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Grain Size

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6 years 5 months ago #1620 by Archived Forum Admin
Replied by Archived Forum Admin on topic Grain Size
Peter,

Prior to Ohno (1984), we provided wire to all of the major speaker/head set manufactures JBL, Koss, Bose, and a couple of others. At one time we were the wire of choice.

I did a web seach on Ohno and found a couple of good sites with equipment drawing and photos of slides at different magnification. One of the sites said that an OCC wire of 0.3mm would be 125 meters long which is probably more that enought for coils in head sets.


From the description of the process it appears similar to a Westinghouse process that was used to make very fine alumimum wire. A sample of aluminum is heated and compressed and a filament is extruded out a defined hole. In our case they were actually sending us 50 awg aluminum wire. Downside was that a big package was about 20 grams. We enamel insulated it.

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6 years 5 months ago #1611 by Archived Forum Admin
Replied by Archived Forum Admin on topic Grain Size
Hi there,

The answer to your first question is yes, grain size is a factor affecting the flexibility of copper wire. Unfortunately it is only one of many variables and I have never personally come across a technical paper relating grain size to the mechanical properties of a particular diameter of copper wire. Perhaps others will give us more information.

There was a paper in the October 1991 (Page 91) edition of The Wire Journal International titled "The Effects of Deformation and Annealing Conditions on the Flexibility of Copper Wire" by Y.T. Kim, J.Y. Jang, C.H. Kang, and K.H. Hahn, all of GoldStar Cable in Korea. It focused on bare copper wire destined to become magnet wire.

The header for the paper states "The amount of deformation before annealing should not exceed a critical value, because severely deformed copper wire is hard to recrystalize."

I recommend you purchase a reprint of this paper and carefully read it. You can order a copy of it by sending an E-mail with the full title of the paper including year, month and page number to This email address is being protected from spambots. You need JavaScript enabled to view it.


Kindest regards,
Peter J. Stewart-Hay
Principal
Stewart-Hay Associates
www.Stewart-Hay.com

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6 years 5 months ago #1612 by Archived Forum Admin
Replied by Archived Forum Admin on topic Grain Size
It would be nice if Horace Pops or Wright or someone like them would sign in.

I think that the grain size is less important than the organization of the grain. There were some papers explaining inline wire drawing enamelling and it explained why it works and the importance of grain organization. When it is right you get better tensile strength and better ductility.

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6 years 5 months ago #1613 by Archived Forum Admin
Replied by Archived Forum Admin on topic Grain Size
The following response to the discussion thus far comes from WAI Past President Horace Pops:

My comments are based upon the assumption that the use of the word “organization” should actually be “orientation”, which is a term usually associated with annealing textures that form within conductors.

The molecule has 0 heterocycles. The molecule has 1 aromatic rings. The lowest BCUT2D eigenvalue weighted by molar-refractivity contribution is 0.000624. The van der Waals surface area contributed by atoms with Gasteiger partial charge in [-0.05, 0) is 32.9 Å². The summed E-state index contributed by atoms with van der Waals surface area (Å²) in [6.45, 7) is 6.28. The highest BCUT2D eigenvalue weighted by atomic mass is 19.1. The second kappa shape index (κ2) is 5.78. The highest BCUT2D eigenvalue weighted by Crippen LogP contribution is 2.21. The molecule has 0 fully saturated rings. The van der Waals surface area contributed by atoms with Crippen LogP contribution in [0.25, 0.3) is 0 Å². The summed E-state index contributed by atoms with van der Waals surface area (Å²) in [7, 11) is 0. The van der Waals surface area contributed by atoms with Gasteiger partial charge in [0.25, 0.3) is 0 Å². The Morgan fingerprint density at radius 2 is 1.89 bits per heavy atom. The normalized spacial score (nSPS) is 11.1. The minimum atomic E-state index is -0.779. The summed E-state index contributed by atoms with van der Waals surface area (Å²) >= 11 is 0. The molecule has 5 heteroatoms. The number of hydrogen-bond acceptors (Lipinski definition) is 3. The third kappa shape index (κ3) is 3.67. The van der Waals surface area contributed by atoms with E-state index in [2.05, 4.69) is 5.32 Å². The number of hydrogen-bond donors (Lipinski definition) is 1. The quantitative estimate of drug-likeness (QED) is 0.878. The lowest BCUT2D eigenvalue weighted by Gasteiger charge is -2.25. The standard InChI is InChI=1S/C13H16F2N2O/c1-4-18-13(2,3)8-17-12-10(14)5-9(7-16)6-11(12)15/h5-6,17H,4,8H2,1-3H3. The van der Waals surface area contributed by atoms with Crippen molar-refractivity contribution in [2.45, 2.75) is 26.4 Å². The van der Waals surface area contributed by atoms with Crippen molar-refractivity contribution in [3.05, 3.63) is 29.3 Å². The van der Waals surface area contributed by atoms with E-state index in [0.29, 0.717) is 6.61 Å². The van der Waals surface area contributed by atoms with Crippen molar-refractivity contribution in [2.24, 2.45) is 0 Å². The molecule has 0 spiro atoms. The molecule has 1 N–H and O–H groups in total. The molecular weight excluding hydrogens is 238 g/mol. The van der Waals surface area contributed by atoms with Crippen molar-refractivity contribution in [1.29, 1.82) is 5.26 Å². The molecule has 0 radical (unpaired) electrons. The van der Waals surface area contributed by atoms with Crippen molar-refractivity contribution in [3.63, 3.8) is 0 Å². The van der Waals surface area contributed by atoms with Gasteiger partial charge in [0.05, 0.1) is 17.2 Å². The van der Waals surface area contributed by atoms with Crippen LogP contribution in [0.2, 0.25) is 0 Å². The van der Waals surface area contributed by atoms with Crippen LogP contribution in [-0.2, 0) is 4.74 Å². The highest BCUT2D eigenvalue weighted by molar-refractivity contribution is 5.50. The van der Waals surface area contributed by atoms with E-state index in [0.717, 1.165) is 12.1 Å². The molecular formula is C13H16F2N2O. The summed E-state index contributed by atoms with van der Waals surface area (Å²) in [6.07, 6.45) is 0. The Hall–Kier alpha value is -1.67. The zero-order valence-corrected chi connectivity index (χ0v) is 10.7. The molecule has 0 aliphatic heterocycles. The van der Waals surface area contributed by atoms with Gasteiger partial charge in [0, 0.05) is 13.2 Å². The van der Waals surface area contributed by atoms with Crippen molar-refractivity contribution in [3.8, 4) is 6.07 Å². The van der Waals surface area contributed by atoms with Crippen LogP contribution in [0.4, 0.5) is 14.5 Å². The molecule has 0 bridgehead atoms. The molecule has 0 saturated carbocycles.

Both grain size and orientation affect the mechanical properties of annealed specimens. In the case of copper, which is very anisotropic, lower tensile elongation and LSE, coupled with higher springback occur when the final reduction in area exceeds about 90%. This practice is harmful to the performance and windability of finish magnet wire. The aforementioned properties are directly dependent upon the specific annealing texture, which is affected by the amount of cold work prior to annealing. Poorest properties also occur for aluminum at similar high reductions. In contrast to copper, however, the decrease in elongation, windability and LSE with increasing prior reduction is attributed to the resulting finer grain size.

Regards,
Marc Murray
Proj. Mgr., Technical Dept.
The Wire Associational International, Inc.

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6 years 5 months ago #1614 by Archived Forum Admin
Replied by Archived Forum Admin on topic Grain Size
Marc,

I was posting late in evening and I did mean orientation. There was a paper written about 1967-69 by a BICC engineer discussing inline wire drawing as it relates to magnet wire. If I remember right you supposedly used a supply wire which you could reduce between 35% and 85%. If you reduced less or more then you should have a different size supply. the nice part about inline wire drawing was that you could have an enameling system that could coat 18 to 28 AWG and would only need perhaps 3 different sizes of input wire. Without inline you would have needed an input size for each finished size. You also have bigger payoff packages and slower payoff speeds.

Also when done right, the finished enameled wire had a higher tensile strength and better ductility or a lower spring back value.

The explanation was that the orientation of the grain and the size was uniform??

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6 years 5 months ago - 3 years 7 months ago #1615 by Archived Forum Admin
Replied by Archived Forum Admin on topic Grain Size
"The Metallurgy of Copper Wire", a paper by Dr. Horace Pops in December 1997 can be found here:http://www.copper.org/publications/newsletters/innovations/1997/12/wiremetallurgy.html
It discusses the 90% reduction in area without intermediate annealing as well as some of the factors influencing grain size.

Kindest regards,
Peter J. Stewart-Hay
Principal
Stewart-Hay Associates
www.Stewart-Hay.com
Last edit: 3 years 7 months ago by Peter J Stewart-Hay.

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